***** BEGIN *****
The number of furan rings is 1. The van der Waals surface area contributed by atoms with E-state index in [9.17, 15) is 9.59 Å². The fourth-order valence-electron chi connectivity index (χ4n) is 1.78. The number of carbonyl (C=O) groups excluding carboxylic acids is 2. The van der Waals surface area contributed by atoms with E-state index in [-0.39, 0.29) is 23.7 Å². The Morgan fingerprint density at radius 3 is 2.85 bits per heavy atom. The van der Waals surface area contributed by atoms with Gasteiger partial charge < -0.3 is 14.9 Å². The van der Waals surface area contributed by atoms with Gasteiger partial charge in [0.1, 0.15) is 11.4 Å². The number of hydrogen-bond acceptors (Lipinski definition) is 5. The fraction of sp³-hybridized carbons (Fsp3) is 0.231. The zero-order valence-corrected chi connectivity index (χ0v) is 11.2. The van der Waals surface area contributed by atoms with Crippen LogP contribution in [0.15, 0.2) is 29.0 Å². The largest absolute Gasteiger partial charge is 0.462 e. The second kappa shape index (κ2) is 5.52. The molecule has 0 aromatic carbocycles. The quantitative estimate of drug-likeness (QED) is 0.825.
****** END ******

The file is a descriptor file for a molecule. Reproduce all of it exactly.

The number of furan rings is 1. The van der Waals surface area contributed by atoms with E-state index in [9.17, 15) is 9.59 Å². The fourth-order valence-electron chi connectivity index (χ4n) is 1.78. The number of carbonyl (C=O) groups excluding carboxylic acids is 2. The van der Waals surface area contributed by atoms with E-state index in [-0.39, 0.29) is 23.7 Å². The Morgan fingerprint density at radius 3 is 2.85 bits per heavy atom. The van der Waals surface area contributed by atoms with Gasteiger partial charge < -0.3 is 14.9 Å². The van der Waals surface area contributed by atoms with Gasteiger partial charge in [0.1, 0.15) is 11.4 Å². The number of hydrogen-bond acceptors (Lipinski definition) is 5. The fraction of sp³-hybridized carbons (Fsp3) is 0.231. The zero-order valence-corrected chi connectivity index (χ0v) is 11.2. The van der Waals surface area contributed by atoms with Crippen LogP contribution in [0.15, 0.2) is 29.0 Å². The largest absolute Gasteiger partial charge is 0.462 e. The second kappa shape index (κ2) is 5.52. The molecule has 0 aromatic carbocycles. The quantitative estimate of drug-likeness (QED) is 0.825.